Ohio

Sponsored by:

OHIO LEMON LAW ATTORNEYS:
Krohn & Moss, Ltd.
www.yourlemonlawrights.com

STANDARDS OF THE OHIO LEMON LAW

The following is a brief explanation of most relevant provisions of the Ohio lemon law. The complete text of the lemon law can be found at Ohio Rev. Code Ann. Sec. 1345.71 et seq.

VEHICLES COVERED

The Ohio lemon law covers (1) a passenger car, (2) a noncommercial motor vehicle, or (3) those parts of any motor home that are not part of the permanently installed facilities used for cold storage, cooking, eating and sleeping.

A "passenger car" is any motor vehicle that is designed and used for carrying not more than nine persons and includes any motor vehicle that is designed and used for carrying not more than fifteen persons in a ridesharing arrangement. Guidance from the Attorney General's Office indicates that a pick-up truck used exclusively for business purposes is not covered by the lemon law.

A "noncommercial motor vehicle" is any motor vehicle, including a farm truck, that is designed by the manufacturer to carry a load of no more than one ton and is used exclusively for purposes other than engaging in business for profit.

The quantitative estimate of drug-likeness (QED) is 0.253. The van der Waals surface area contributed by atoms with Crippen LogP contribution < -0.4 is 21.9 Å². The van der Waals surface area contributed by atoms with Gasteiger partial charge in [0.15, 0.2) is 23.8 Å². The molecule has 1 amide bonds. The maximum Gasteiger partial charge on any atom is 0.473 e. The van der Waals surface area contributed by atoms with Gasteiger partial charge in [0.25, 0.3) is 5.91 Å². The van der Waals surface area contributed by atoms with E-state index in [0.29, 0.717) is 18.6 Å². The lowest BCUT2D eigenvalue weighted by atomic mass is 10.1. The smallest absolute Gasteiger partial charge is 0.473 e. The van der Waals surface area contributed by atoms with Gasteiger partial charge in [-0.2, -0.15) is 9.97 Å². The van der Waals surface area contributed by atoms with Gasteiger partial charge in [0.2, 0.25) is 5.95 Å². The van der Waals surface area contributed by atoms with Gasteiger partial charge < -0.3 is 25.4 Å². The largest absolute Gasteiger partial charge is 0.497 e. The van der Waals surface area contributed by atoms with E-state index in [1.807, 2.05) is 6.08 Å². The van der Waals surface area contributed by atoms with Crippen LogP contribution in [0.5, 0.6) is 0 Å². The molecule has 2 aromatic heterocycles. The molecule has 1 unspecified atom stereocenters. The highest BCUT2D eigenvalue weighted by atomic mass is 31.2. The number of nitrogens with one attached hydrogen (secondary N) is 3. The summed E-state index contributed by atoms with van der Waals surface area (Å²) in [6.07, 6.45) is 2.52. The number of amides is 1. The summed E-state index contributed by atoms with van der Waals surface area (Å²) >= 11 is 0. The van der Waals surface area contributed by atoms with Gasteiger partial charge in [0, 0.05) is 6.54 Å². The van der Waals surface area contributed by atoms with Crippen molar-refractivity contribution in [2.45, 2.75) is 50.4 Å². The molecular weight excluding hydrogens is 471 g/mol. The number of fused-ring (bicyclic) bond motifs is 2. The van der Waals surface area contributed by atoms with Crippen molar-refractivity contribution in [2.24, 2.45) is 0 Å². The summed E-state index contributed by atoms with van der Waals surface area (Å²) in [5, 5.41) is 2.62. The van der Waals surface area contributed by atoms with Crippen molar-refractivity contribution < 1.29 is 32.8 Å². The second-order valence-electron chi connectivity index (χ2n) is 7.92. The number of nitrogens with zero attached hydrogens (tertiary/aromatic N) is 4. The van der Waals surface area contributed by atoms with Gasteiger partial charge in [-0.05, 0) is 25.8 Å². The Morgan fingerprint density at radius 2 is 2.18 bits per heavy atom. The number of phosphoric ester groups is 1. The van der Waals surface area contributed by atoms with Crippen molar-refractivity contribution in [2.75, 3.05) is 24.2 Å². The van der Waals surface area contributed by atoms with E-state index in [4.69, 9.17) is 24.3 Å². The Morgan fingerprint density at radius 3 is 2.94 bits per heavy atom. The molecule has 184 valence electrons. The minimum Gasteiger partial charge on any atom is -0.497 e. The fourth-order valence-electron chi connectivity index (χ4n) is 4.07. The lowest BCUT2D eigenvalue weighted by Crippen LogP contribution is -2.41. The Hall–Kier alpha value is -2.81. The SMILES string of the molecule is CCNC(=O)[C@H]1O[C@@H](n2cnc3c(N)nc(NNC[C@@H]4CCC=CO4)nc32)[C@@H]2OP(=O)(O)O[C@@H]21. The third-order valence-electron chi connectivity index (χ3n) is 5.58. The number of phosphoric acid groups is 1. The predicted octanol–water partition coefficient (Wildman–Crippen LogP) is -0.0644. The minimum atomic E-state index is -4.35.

CONSUMERS COVERED

The lemon law covers the following "consumers":

  1. The purchaser, other than for purposes of resale, of a motor vehicle;
  2. Any lessee of a motor vehicle for 30 days or more while title remains in the name of a person other than the user;
  3. Any person to whom the vehicle is transferred during the duration of the manufacturer's written vehicle warranty; and
  4. Any other person entitled by the terms of the warranty to enforce the warranty.

The lemon law appears to cover a subsequent transferee if the vehicle is acquired during the warranty period.

VEHICLE CONVERTERS

The lemon law does not apply to vehicle converters.

PROBLEMS COVERED

The lemon law covers any "nonconformity", which it defines as a defect or condition that:

  1. Substantially impairs the use, value, or safety of a motor vehicle to the consumer; and
  2. Does not conform to the express written warranty of the manufacturer or distributor.